9. What does she do when she gets home?
10. Fill in the space: “That’s all …………………. Bye!”
CLICK BELOW TO SEE THE ANSWERS:
answers Xtranormal frequency adverbs upsidedown

 

CONJUNCTIVE ADVERBS

TEXT by Helendipity – IMAGE by http://www.wordle.net


QUIZ – LEARNENGLISHFEELGOOD

Advanced 2 – (Face to Face Unit 6B) POSITION OF ADVERBIALS

HAVING DIFFICULTY WITH ADVERBIALS?        I HOPE THIS HELPS.

EXAMPLE SENTENCES BASED ON ACTIVITY “GRAB A WORD” (Handout Unit 6B  –  Face to Face Advanced)

well – to work – very fast I drive well, but I’m always in a hurry to get to work so I tend to drive very fast.
probably – quickly – in the morning It’s probably easier to get dressed quickly in the morning if the heating is not on.
luckily – often – all day Luckily, I’m often able to stay at home all day.
here – badly – tomorrow When he gets here tomorrow, he’ll be limping badly because he has injured his foot.
later – to school – rarely I’m so unfit because, whereas I used to skate to school, later I rarely did any exercise.
almost certainly – at weekends – at the sports centre At weekends, you’ll almost certainly find him playing squash at the sports centre.
hard – tomorrow – never They have worked hard for many years, but tomorrow they will retire, never to work again.
definitely – here – at home I’ll definitely be here tomorrow, although I’d rather stay at home.
probably – once a year – late I probably wouldn’t get a pay rise once a year if I came to work late.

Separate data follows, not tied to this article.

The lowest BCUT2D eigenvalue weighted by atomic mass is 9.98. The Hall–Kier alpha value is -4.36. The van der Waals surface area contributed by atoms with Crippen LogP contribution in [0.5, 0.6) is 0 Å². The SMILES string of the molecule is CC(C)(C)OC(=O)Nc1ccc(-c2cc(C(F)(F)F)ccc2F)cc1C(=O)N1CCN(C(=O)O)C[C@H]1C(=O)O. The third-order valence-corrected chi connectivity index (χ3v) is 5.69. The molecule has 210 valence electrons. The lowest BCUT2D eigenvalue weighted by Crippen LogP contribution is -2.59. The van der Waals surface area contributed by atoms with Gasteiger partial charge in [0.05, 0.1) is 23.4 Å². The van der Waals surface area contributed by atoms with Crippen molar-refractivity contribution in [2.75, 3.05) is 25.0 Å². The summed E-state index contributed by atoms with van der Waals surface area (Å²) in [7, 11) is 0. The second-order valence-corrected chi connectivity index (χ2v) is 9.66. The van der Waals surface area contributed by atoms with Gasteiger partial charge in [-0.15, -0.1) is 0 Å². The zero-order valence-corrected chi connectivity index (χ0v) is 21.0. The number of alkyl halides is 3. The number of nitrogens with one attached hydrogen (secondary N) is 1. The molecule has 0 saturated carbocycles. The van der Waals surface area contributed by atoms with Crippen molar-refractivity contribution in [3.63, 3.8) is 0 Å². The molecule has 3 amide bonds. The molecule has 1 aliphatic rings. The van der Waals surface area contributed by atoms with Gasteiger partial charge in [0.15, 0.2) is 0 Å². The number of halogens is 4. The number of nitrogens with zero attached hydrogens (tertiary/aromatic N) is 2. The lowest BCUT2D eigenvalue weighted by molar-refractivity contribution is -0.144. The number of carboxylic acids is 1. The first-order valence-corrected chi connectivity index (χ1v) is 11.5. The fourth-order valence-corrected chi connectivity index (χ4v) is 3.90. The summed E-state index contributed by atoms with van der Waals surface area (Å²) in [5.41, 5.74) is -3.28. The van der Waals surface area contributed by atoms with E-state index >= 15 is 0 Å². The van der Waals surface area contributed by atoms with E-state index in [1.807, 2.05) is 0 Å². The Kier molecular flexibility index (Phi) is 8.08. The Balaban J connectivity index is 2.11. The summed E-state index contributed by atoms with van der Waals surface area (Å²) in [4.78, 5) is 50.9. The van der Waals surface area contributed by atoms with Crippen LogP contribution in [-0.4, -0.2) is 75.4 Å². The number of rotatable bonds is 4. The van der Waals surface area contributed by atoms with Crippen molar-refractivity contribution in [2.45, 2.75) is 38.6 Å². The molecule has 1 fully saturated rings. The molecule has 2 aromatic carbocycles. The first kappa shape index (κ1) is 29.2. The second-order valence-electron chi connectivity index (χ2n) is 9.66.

after work – sooner or later – usually She usually goes to the gym after work, but sooner or later she’ll have to give it up as she won’t have time.
infrequently – here – unfortunately Unfortunately, it rains infrequently here.
seldom – undoubtedly – almost always Although I almost always cook and my sister seldom does, she is undoubtedly the better of the two.
naturally – easily – late Naturally, I could easily warn your guests you are going to arrive late.
well – each morning – very hard He drinks hard, sleeps well and has a terrible hangover each morning.
shortly – fortunately – sometimes I sometimes don’t have time to study English but, fortunately, my workload will be reduced shortly.
a bit later – with difficulty – at home I’m doing this exercise with difficulty, so I’m afraid I’ll have to finish it at home and hand it in a bit later.
surprisingly – next year – slowly Surprisingly, his successful  business is growing slowly, but he’s hoping it’ll go better next year.
early – certainly – on time I certainly didn’t get up early, but I managed to arrive on time.
very fast – next month – almost never The water level in the reservoir, which is almost never at its minimum capacity, is expected to rise fast over the next month.
in the evenings – hardly ever – amazingly He’s a tv freak, although, amazingly, he hardly ever watches any in the evenings.
at home – obviously – occasionally We obviously prefer to eat at home, although we occasionally indulge in a meal out.
at night – incredibly – every Monday On Sundays they go out at night but, incredibly, they’re always on the ball every Monday.